Qualification to be self employed bookkeeper

CMS Registered Posts: 21 New contributor 🐸
Hello there everyone,

Just wondering if anyone knows what level of qualification you need to be a self employed bookkeeper. I am waiting on the final exam of my AAT Technicians course and would like to one day work for myself doing companies books. Any idea if I need to do more qualifications and if so what?



  • Sevren
    Sevren Registered Posts: 101 Dedicated contributor 🦉
    Hello there - you don't need any qualifications - but you do need the confidence that comes with knowing what your doing for both your sake and the clients.

    Experience is crucial if you are going it alone (as I discovered the hard way) - far more than qualifications (in my opinion)

    Best of luck to you
  • mikes
    mikes Registered Posts: 254 Dedicated contributor 🦉
    The main bit is that when you are fully qualified with the AAT, you will need to register as a member in practice, so that you can start your own company. However it depends on what services you want to offer your clients, if further qualifications are needed or not. Ie i dont think that you can audit companies, you will need something like an ACCA for that.

    The AAT can offer more guidenance as to what is required and what you can and cannot do, in terms of your membership. One advantage is that, by doing this you are then automaticly covered, when it comes to submitting your CPD.
  • Timmne
    Timmne Registered Posts: 37 Regular contributor ⭐
    I agree with Sevren and would add that getting AAT has nothing to do with whether you can be a bookkeeper.

    As someone who works for companies who often use self emlployed bookkeepers, I will give you one tip and that's make sure you're 100% confident with what you're doing.

    If I find one of my clients has a bookkeeper who's not up to the job then I always recommend that they drop the bookkeeper. It's a simple job but I would definitely say you should have a good accountancy grounding first, in what is required after the bookkeeping stage - having a blinkered bookkeeper who just wants to enter invoices onto a system and not review the accounts on a regular basis is a nightmare.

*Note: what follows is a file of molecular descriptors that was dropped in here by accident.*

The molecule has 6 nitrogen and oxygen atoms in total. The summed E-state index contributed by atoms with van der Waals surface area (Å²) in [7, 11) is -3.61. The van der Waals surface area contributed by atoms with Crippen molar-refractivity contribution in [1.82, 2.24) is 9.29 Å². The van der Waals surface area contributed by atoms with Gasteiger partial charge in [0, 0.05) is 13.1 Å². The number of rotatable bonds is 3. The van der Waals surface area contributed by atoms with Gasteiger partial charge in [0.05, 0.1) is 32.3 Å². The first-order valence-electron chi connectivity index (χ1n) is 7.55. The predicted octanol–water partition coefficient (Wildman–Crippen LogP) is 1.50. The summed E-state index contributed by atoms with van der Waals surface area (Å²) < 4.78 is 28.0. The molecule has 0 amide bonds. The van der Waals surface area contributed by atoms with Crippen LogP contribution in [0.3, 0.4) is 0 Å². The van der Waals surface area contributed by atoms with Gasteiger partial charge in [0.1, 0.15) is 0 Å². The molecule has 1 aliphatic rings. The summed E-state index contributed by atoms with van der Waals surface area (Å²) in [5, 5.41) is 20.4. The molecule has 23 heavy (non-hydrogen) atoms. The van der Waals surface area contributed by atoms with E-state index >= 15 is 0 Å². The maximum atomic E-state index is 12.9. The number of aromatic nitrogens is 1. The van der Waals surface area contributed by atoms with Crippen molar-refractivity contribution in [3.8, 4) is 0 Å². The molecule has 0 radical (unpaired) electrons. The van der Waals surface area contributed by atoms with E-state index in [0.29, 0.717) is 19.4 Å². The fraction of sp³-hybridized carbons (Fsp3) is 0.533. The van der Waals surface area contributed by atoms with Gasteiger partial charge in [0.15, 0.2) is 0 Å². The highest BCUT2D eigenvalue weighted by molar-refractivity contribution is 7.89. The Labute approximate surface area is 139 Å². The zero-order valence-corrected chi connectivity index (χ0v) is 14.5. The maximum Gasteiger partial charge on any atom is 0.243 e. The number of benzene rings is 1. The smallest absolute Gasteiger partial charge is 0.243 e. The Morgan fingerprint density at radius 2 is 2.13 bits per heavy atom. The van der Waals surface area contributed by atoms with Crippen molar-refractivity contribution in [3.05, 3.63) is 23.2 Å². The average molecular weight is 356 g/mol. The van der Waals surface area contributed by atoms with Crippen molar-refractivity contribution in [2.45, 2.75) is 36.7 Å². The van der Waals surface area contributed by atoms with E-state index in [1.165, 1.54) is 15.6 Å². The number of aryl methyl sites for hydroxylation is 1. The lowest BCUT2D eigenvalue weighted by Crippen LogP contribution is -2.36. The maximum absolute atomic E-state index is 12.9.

• blobbyh
    blobbyh Registered Posts: 2,415 Beyond epic contributor 🧙‍♂️
    There was a brief discussion on this a while back;


    To be self employed, as well as the legal stuff you'll need to have demonstrable 110% confidence in your abilities, have a supreme understanding of double entry and P&L and the BS, be fluent in the hunting down and correction of errors (and I don't just mean the simplistic journal stuff as some things can't easily be corrected by journals alone), knowledgeable in at least the most common low end software programs such as Sage Line 50 and Quickbooks and competent enough to answer clients questions within reason.

    As noted by several MIP's on here before, while these forums are a quick place for quick answers they're not the place for intensive (and free) tuition due to a fundamental lack of knowledge by would be book keepers charging others for a service they're providing.
  • joanne79
    joanne79 Registered Posts: 3 New contributor 🐸
    Can i ask the accountants that are saying the bookkeepers are doing the books wrong - What are they doing wrong?

    I would like to start self employed bookkeeping and want to do it right
  • Timmne
    Timmne Registered Posts: 37 Regular contributor ⭐
    Good question!

    Couple of bits I can think of off the top of my head:

    Thinking outside the box - a common problem I find with bad bookkeepers is that they don't review what they've done. The thought of looking at the P&L and BS after they've done their magic is alien to them. Things like having entered the same rent invoice twice would stick out like a sore thumb on a brief review.

    Reconciling accounts - you need to make sure that you reconcile all balance sheet accounts regularly and I'm not just referring to cash books. Accounts such as provisions can easily skew the P&L so these need to be kept on top of.

    A good knowledge of VAT is essential. Many poor bookkeepers just print off the VAT each quarter and possibly treat the account to a reconciliation once in a while - things like claiming VAT back on mileage is often ignored but can 'lose' (or not save, IYSWIM) the client lots of money.

    Accruals & prepayments - not just understanding what they are, but using them so that the client can carry out reporting whenever necessary.

    I'll add more if I think of any!

    The general idea is to provide a valuable service to the client. Often, the year end accountant has to make so many corrections to the bookkeeper's work that it would have been quicker to get an accounts junior on to the task of writing up the books themselves!
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